May 11, 2012

Guest Commentary: Baby boomers and hepatitis C in Colorado

Posted: 05/11/2012 01:00:00 AM MDT

By Nancy Steinfurth

Colorado's "baby boom" generation faces a ticking health care time bomb — and employers have the opportunity this year to help protect the health of their workers and potentially cut their company's health care costs at the same time.

The challenge that employers and baby boom employees alike face is that many Americans born between 1946 and 1964 have the hepatitis C virus (HCV) and don't know it. A quick blood test and a fast diagnosis results in a far more rapid and less expensive course of treatment. These proactive steps not only save lives but in turn help reduce costs and throw a lasso on soaring insurance premiums.

If it were as simple as all that, we know companies would be clamoring to raise workers' awareness. Unfortunately, myth and misinformation about HCV have left millions of Americans blissfully unaware that a serious and life-threatening disease may be brewing inside them — and by the time symptoms are noticeable, it can often be too late.

That's why exploding the myths surrounding HCV are so critical and having the imprimatur of company leaders in businesses large and small in this fight can make a massive difference.

Let's tackle the biggest myth head on. A number of baby boomers go untested because they assume that the only way to have contracted hep C is through intravenous drug use. Wrong. Many Americans — including many veterans — who had transfusions or blood products prior to 1992 were infected with HCV before donated blood was accurately and adequately screened for the disease. Other risk factors include tattooing in unsafe settings and having been on long-term dialysis.

These myths have consequences. Statistics show that more two-thirds of Americans with HCV are baby boomers and 75 percent of those with the disease are living their lives unaware.

Ignorance is not bliss.

Hepatitis C is a contagious liver disease prevalent — and widely undiagnosed — among baby boomers, with experts estimating that two-thirds of those with hep c were born in the baby boom years of 1946 to 1964. In raw numbers, of the 102 million Americans age48 to 66, an estimated 1.3 million are infected with hepatitis C virus but remain undiagnosed. Hepatitis C ranges in severity from a mild illness lasting a few weeks to a serious, lifelong illness that attacks the liver. It results from infection with the hepatitis C virus, which is spread through contact with the blood of an infected person.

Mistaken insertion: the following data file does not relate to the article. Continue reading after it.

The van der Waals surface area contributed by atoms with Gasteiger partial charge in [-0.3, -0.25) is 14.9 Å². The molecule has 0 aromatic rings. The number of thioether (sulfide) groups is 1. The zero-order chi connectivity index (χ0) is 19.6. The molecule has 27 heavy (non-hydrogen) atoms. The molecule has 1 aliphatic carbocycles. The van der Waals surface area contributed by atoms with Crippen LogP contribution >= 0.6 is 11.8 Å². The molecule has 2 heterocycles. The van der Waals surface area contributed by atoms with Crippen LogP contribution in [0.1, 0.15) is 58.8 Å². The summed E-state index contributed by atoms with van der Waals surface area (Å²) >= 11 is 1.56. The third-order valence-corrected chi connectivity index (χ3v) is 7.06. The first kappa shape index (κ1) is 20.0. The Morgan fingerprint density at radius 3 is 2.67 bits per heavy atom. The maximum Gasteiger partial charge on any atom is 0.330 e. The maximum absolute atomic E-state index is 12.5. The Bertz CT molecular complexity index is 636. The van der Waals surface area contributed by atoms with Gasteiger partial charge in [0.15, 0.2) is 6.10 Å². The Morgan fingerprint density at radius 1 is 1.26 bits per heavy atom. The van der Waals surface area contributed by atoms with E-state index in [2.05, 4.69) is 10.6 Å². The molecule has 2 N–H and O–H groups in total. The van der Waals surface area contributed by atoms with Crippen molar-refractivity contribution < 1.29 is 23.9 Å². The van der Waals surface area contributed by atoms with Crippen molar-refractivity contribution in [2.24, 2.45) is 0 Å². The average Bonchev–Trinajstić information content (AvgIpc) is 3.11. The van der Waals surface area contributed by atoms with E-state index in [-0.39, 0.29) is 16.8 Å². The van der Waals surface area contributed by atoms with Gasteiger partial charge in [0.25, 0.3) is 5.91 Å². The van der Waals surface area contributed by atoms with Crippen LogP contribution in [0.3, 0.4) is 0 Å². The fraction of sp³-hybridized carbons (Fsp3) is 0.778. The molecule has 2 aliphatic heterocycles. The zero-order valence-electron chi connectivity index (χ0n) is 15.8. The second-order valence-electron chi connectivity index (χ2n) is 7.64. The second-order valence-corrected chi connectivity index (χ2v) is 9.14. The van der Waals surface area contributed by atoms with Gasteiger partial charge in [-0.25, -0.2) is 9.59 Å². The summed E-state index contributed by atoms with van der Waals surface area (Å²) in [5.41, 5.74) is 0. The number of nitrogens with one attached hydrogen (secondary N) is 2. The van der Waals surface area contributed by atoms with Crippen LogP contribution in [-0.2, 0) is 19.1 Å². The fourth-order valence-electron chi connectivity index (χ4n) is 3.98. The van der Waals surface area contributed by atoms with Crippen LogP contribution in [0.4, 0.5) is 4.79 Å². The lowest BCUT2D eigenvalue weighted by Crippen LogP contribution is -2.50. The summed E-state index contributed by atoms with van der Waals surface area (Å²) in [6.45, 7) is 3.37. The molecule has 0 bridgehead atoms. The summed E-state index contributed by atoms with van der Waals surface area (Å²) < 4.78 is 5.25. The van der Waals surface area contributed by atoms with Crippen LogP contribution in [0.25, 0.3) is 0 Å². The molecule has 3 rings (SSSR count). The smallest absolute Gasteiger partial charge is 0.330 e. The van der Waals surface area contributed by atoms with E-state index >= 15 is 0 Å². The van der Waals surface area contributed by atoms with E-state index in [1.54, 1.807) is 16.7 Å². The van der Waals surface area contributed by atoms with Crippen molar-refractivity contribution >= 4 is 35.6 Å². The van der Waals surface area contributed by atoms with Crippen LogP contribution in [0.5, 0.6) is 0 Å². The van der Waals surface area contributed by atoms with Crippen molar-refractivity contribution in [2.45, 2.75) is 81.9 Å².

The facts are that symptoms of hep C may not appear for 20 years or more and the later that the disease is diagnosed, the more difficult — and expensive — it is to treat.

That's why a federal strategy released in recent days recommends placing a priority on screening Americans by age, moving beyond the less effective method of screening by so-called "risk group." A new national study showed that screening all American baby boomers could save 48,000 lives.

Instead of allowing this status quo to continue, common-sense tells us to focus on the age group that faces the most dire challenges. That's the message we at Hep C Connection, a statewide organization that educates the general public about hepatitis C and provides resources and support for those affected by the virus, are sharing with employers throughout Colorado.

By focusing on this critical age group in every workplace, employers could literally save lives. Studies show that by raising awareness, employers could help ten times more baby boomers to get tested and three times as many men and women being diagnosed and getting early treatment.

At Hep C Connection, we provide free testing in the metro-Denver area and we connect patients with testing locations in other parts of Colorado which, in most cases, provide the screening free of charge.

The prevention of serious, life-threatening conditions as a result of the early screening is huge with, for example, an estimated 28,000 prevented cases of liver cancer and 6,000 liver transplants being avoided.

In addition to the benefit to lives saved and diseases prevented, the cost of treating these and other serious conditions is very high. For employers, this means the savings of billions of dollars in employee health care costs — and health insurance premiums — going forward.

That is perhaps the most important, common-sense reason for business owners and executives to raise awareness among their baby boomer employees. But there is a bottom-line, dollars-and-sense reason as well. National studies show that age-based testing would save billions of dollars, including more than $4 billion in savings from the prevention of advanced live disease.

Coloradans living longer lives and employers lowering health care costs. By sounding the hep C alarm to baby boomers across our state, businesses can do well by doing good.

Nancy Steinfurth is excutive director of Hep C Connection, a statewide organization that educates the general public about hepatitis C and provides resources and support for those affected by the virus. (

EDITOR'S NOTE: This is an online-only column and has not been edited


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